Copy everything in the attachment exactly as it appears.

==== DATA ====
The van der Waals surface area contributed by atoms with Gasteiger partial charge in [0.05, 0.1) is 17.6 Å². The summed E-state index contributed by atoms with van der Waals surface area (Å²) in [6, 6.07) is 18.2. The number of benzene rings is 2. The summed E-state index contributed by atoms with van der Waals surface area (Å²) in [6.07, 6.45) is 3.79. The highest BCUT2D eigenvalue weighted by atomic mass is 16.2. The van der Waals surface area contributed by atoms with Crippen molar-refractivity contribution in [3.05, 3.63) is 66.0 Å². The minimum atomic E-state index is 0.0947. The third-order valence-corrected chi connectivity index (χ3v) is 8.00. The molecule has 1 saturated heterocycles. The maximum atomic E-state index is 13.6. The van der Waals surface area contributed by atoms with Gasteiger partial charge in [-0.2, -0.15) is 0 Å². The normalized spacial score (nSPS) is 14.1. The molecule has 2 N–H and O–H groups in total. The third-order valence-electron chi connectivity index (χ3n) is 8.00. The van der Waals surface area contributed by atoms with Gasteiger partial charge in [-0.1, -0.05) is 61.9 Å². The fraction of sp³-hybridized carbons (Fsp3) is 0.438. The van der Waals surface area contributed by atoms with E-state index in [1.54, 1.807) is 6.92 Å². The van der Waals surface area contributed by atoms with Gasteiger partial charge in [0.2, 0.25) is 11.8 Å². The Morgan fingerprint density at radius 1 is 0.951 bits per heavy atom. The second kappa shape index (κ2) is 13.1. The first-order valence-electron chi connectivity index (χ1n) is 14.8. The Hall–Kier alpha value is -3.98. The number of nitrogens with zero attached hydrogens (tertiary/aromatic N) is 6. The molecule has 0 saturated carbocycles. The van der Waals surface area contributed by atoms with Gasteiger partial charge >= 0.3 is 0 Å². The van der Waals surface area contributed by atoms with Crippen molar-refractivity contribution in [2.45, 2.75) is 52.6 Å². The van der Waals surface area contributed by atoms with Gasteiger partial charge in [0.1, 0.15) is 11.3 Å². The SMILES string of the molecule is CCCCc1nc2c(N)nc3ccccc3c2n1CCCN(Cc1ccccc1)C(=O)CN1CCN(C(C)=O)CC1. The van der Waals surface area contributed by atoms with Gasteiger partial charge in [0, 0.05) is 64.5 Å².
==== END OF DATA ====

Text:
The van der Waals surface area contributed by atoms with Gasteiger partial charge in [0.05, 0.1) is 17.6 Å². The summed E-state index contributed by atoms with van der Waals surface area (Å²) in [6, 6.07) is 18.2. The number of benzene rings is 2. The summed E-state index contributed by atoms with van der Waals surface area (Å²) in [6.07, 6.45) is 3.79. The highest BCUT2D eigenvalue weighted by atomic mass is 16.2. The van der Waals surface area contributed by atoms with Crippen molar-refractivity contribution in [3.05, 3.63) is 66.0 Å². The minimum atomic E-state index is 0.0947. The third-order valence-corrected chi connectivity index (χ3v) is 8.00. The molecule has 1 saturated heterocycles. The maximum atomic E-state index is 13.6. The van der Waals surface area contributed by atoms with Gasteiger partial charge in [-0.2, -0.15) is 0 Å². The normalized spacial score (nSPS) is 14.1. The molecule has 2 N–H and O–H groups in total. The third-order valence-electron chi connectivity index (χ3n) is 8.00. The van der Waals surface area contributed by atoms with Gasteiger partial charge in [-0.1, -0.05) is 61.9 Å². The fraction of sp³-hybridized carbons (Fsp3) is 0.438. The van der Waals surface area contributed by atoms with E-state index in [1.54, 1.807) is 6.92 Å². The van der Waals surface area contributed by atoms with Gasteiger partial charge in [0.2, 0.25) is 11.8 Å². The Morgan fingerprint density at radius 1 is 0.951 bits per heavy atom. The second kappa shape index (κ2) is 13.1. The first-order valence-electron chi connectivity index (χ1n) is 14.8. The Hall–Kier alpha value is -3.98. The number of nitrogens with zero attached hydrogens (tertiary/aromatic N) is 6. The molecule has 0 saturated carbocycles. The van der Waals surface area contributed by atoms with Gasteiger partial charge >= 0.3 is 0 Å². The van der Waals surface area contributed by atoms with Crippen molar-refractivity contribution in [2.45, 2.75) is 52.6 Å². The van der Waals surface area contributed by atoms with Gasteiger partial charge in [0.1, 0.15) is 11.3 Å². The SMILES string of the molecule is CCCCc1nc2c(N)nc3ccccc3c2n1CCCN(Cc1ccccc1)C(=O)CN1CCN(C(C)=O)CC1. The van der Waals surface area contributed by atoms with Gasteiger partial charge in [0, 0.05) is 64.5 Å².